Chirac urges ban on veil in schools

Wearing religious symbols puts secular identity at risk, French leader says

December 18, 2003|By NEW YORK TIMES NEWS SERVICE

PARIS - Ignoring opposition from Muslim leaders within France and beyond, President Jacques Chirac called yesterday for a new law banning the wearing of head scarves for Muslim girls, large crosses for Christians and skullcaps for Jewish boys in public schools.

In a speech broadcast live on television, Chirac recalled centuries of history that he said defined France as a guarantor of individual liberty, and he said the secular identity of the French state was at stake.

If France succumbs to the demands of its religious communities, Chirac said: "It would sacrifice its heritage. It would compromise its future. It would lose its soul."

Calling secularism a "pillar of our constitution," he said he would urge Parliament to pass the law in time for the school year beginning in September.

"In all conscience, I believe that the wearing of dress or symbols that conspicuously show religious affiliation should be banned in schools," Chirac told an Elysee Palace audience of 400 guests, including members of the Cabinet and Parliament, representatives of the major political parties, and leaders of religious, human rights and labor groups.

He added: "The Islamic veil - whatever name we give it - the yarmulke and a cross that is of plainly excessive dimensions: These have no place inside public schools. State schools will remain secular. For that a law is necessary."

Chirac was responding to an official report presented to him last week on the place of religion in French society and how best to preserve the French republican ideal separating church and state.

Among other proposals from the expert commission Chirac appointed in July was a recommendation that schools add religious holidays such as Yom Kippur and Eid al-Kebir, a proposal the president rejected in his speech. More holidays would burden working parents, he said, but he added that students should be able to take off their religious holidays, so important exams should not be given on such days.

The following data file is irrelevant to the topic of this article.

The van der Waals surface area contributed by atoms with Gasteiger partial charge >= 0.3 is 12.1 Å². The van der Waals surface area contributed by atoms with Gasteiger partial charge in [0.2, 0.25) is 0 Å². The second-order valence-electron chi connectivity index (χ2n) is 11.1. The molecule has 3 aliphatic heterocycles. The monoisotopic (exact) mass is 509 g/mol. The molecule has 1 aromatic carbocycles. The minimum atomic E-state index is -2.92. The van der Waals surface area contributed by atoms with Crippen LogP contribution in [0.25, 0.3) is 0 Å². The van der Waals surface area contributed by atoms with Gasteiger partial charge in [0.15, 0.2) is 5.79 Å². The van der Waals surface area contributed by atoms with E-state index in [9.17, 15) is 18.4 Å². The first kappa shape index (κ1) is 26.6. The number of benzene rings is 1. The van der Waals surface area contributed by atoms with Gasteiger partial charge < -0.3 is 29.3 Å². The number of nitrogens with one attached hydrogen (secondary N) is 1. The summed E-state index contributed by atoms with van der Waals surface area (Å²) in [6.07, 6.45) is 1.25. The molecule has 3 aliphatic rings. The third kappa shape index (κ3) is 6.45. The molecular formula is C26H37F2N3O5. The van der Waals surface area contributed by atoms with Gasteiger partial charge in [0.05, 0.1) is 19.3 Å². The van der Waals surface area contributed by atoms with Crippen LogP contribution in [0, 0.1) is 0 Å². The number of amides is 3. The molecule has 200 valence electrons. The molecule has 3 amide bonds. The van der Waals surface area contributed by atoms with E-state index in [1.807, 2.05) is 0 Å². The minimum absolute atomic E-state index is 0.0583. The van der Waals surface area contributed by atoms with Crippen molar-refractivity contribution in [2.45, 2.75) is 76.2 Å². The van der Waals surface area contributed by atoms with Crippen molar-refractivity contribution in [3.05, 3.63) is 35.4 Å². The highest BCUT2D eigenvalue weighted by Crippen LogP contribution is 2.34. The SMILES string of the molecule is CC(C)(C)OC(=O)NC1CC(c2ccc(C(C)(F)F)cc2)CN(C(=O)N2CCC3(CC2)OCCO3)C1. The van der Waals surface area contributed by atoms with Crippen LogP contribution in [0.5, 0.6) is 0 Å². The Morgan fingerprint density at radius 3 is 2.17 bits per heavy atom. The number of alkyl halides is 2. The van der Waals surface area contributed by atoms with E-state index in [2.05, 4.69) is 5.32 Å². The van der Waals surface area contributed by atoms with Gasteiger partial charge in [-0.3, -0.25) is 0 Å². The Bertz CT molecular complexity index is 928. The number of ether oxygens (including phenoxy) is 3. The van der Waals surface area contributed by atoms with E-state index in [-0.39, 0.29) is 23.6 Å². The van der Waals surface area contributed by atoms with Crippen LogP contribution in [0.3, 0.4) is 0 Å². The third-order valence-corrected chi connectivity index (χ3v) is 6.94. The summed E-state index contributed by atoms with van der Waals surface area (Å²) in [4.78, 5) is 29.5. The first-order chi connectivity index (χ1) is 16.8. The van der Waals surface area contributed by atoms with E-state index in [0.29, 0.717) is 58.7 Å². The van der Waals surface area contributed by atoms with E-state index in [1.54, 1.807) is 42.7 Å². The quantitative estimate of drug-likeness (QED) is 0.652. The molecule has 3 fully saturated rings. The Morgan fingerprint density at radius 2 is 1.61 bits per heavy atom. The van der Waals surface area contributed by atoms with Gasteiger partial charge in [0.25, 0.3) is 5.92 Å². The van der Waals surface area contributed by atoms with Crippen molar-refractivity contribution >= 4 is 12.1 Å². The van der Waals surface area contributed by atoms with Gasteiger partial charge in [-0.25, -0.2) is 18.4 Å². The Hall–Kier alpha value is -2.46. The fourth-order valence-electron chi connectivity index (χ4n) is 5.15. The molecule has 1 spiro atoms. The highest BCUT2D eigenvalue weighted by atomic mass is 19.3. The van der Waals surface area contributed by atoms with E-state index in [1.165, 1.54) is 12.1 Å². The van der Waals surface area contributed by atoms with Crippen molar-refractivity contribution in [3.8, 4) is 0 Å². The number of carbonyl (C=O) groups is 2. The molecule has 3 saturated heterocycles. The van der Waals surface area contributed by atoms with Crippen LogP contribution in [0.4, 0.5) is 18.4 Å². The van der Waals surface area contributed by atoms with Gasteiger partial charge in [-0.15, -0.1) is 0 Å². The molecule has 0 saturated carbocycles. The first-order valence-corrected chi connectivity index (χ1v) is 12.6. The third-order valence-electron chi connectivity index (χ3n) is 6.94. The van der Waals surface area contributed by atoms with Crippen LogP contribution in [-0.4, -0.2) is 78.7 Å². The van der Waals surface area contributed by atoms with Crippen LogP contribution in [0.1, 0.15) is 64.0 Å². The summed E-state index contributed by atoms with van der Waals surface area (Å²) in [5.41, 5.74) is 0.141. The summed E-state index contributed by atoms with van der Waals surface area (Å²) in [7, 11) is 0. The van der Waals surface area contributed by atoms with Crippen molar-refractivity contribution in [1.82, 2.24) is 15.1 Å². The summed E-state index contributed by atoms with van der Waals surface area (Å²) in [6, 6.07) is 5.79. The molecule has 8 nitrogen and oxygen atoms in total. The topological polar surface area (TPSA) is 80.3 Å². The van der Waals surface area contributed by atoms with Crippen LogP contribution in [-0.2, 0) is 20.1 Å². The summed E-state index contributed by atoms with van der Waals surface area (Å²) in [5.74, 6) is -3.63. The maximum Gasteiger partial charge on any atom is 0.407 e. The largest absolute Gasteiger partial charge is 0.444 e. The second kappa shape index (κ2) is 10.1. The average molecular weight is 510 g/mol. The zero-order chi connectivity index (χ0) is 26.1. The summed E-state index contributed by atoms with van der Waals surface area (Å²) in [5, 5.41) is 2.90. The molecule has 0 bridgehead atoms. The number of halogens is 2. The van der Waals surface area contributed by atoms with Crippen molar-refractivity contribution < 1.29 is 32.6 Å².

But Chirac embraced the commission's recommendation to pass a law banning "conspicuous" religious symbols but allowing "discreet" ones. As the French news media have been pointing out, there is no indication of who will make that determination, or how.

Chirac also called for a law to prevent patients from refusing treatment by a doctor or health care professional of the opposite sex; the development of the teaching of religious principles in schools; a "code of secularism" for civil servants and public-sector workers to use as a guide in the workplace; and the creation of a watchdog agency to monitor violations.

Although Chirac spoke about the general need to prevent religion from encroaching into the public sphere, it is the increasing demands of France's growing Muslim population in general and the wearing of the Islamic veil in particular that infused the issue with new urgency.

Many schools quietly allow girls to keep their heads covered. But there is a conviction, both within the government and among a large swath of society, that the veil is as much a defiant political challenge as it is a religious display.

An opinion poll by the CSA Institute, published yesterday in the newspaper Le Parisien, showed that 69 percent of the French support a law banning the veil in public schools, compared to 55 percent in October. The ban is supported across the political spectrum, with 75 percent of right-wing voters and 66 percent of left-wing voters in favor.

At the same time, leaders of the country's Christian and Jewish communities have joined Muslim leaders in criticizing a ban.

In his speech, Chirac acknowledged the alienation of France's Muslim youth.

"I share the feeling of incomprehension, of disarray and sometimes even of revolt by those young French people - immigrants by origin - whose job applications go into the garbage because of the sound of their names, and who are too often faced with discrimination when they want to find housing or even to get into a place of recreation," he said.

"All the children of France, whatever their background, whatever their origin, whatever their belief, are daughters and sons of the republic," he said.

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